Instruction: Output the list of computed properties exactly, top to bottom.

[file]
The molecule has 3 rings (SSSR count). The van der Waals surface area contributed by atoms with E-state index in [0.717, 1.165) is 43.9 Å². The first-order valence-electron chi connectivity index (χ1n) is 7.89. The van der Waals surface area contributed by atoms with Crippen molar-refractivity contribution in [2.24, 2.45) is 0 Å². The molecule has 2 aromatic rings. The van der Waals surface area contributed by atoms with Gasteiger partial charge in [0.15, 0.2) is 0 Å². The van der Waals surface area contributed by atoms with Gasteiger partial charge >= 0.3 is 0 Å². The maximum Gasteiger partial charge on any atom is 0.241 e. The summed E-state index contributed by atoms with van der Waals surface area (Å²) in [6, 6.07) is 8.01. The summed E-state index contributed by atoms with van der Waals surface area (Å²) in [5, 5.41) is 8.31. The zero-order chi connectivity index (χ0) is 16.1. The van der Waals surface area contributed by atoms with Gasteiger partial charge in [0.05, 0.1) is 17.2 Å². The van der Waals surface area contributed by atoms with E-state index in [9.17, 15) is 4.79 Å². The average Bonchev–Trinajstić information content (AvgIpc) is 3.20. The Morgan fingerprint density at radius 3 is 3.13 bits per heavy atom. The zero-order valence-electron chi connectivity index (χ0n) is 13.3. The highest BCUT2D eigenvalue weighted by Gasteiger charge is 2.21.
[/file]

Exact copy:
The molecule has 3 rings (SSSR count). The van der Waals surface area contributed by atoms with E-state index in [0.717, 1.165) is 43.9 Å². The first-order valence-electron chi connectivity index (χ1n) is 7.89. The van der Waals surface area contributed by atoms with Crippen molar-refractivity contribution in [2.24, 2.45) is 0 Å². The molecule has 2 aromatic rings. The van der Waals surface area contributed by atoms with Gasteiger partial charge in [0.15, 0.2) is 0 Å². The van der Waals surface area contributed by atoms with Gasteiger partial charge >= 0.3 is 0 Å². The maximum Gasteiger partial charge on any atom is 0.241 e. The summed E-state index contributed by atoms with van der Waals surface area (Å²) in [6, 6.07) is 8.01. The summed E-state index contributed by atoms with van der Waals surface area (Å²) in [5, 5.41) is 8.31. The zero-order chi connectivity index (χ0) is 16.1. The van der Waals surface area contributed by atoms with Gasteiger partial charge in [0.05, 0.1) is 17.2 Å². The van der Waals surface area contributed by atoms with E-state index in [9.17, 15) is 4.79 Å². The average Bonchev–Trinajstić information content (AvgIpc) is 3.20. The Morgan fingerprint density at radius 3 is 3.13 bits per heavy atom. The zero-order valence-electron chi connectivity index (χ0n) is 13.3. The highest BCUT2D eigenvalue weighted by Gasteiger charge is 2.21.